Pronouns used by the candidates in their post-caucus speeches

pronouns used by the candidates in their post-caucus speeches

File this under “random.” I’m not sure what to make of this, but as I was listening to the speeches of the various candidates after the caucus results were in, it occurred to me to count the number of times they used various pronouns.

Incidentally, I found no evidence that Fred Thompson actually spoke at all after his third place finish, so I substituted McCain – who was virtually tied with Thompson anyway.

Some things to note: I omitted instances of “you” in the numerous thank yous that started most of the speeches. McCain’s and Romney’s speeches were especially short – less than four minutes each. I believe Obama’s was the longest, although I didn’t time it. The applause he drew throughout certainly made it even longer. His 22 utterances of the second person pronoun was double Romney’s and nearly triple any of the other candidates. Clinton, perhaps not surprisingly, referred to herself quite a bit – using the first person singular more than any other candidate. Edwards – who also gave a long speech – referred to “we” and “us” more than the other candidates. It’s also worth noting that he devoted a significant part of his speech to stories about particular people (using third person pronouns for them).

For that matter, all the candidates used the third person numerous times to refer to family members and associates, to the other candidates and often in abstract references to “Americans” in general, as well as particular groups of American citizens. Initially, I was counting all the third person pronouns too, but the candidates used “they” to refer to such a wide variety of concepts that it became too muddy for my simple analysis.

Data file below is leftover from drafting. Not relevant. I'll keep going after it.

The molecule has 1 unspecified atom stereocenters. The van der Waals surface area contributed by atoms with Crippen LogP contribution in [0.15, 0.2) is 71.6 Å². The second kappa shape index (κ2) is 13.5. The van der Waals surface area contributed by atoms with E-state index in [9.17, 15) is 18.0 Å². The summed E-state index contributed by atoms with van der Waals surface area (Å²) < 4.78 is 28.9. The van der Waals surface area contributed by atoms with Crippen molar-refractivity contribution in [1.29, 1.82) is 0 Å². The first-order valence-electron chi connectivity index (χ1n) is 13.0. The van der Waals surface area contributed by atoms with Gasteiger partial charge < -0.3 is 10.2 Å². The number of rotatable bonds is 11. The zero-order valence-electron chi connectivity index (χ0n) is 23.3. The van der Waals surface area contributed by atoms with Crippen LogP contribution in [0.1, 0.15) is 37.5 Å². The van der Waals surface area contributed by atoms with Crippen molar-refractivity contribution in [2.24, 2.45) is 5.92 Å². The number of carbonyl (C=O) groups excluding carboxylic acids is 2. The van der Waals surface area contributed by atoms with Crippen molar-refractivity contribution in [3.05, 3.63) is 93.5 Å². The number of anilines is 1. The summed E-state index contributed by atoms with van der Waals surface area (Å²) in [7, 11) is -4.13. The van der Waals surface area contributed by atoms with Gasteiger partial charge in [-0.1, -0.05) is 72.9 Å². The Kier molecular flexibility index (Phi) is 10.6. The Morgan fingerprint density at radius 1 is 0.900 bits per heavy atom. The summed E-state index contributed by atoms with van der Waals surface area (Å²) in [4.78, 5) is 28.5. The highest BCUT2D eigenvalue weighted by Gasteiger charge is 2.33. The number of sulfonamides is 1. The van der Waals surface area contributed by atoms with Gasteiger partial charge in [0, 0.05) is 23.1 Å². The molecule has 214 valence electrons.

Anyway, here are some key quotes from the evening:

Obama: “You said the time has come to move beyond the bitterness and pettiness and anger that’s consumed Washington.”

Edwards: “It’s our responsibility to ensure that we leave America better than we found it; that we give our children a better life than we’ve had.”

Clinton: “I am so ready for the rest of this campaign, and I am so ready to lead.”

Huckabee: “Ladies and gentlemen, I recognize that running for office, it’s not hating those who are in front of us. It’s loving those who are behind us.”

Romney: “We love you. We’re going to miss you for a few months, but we’re coming back. We’ll never forget what you’ve done for us. We love Iowa.”

McCain: “We can feel the momentum that — the same kind of momentum we felt in 2000. I’m very confident with a strong positive finish here that we’re going to win here in New Hampshire.”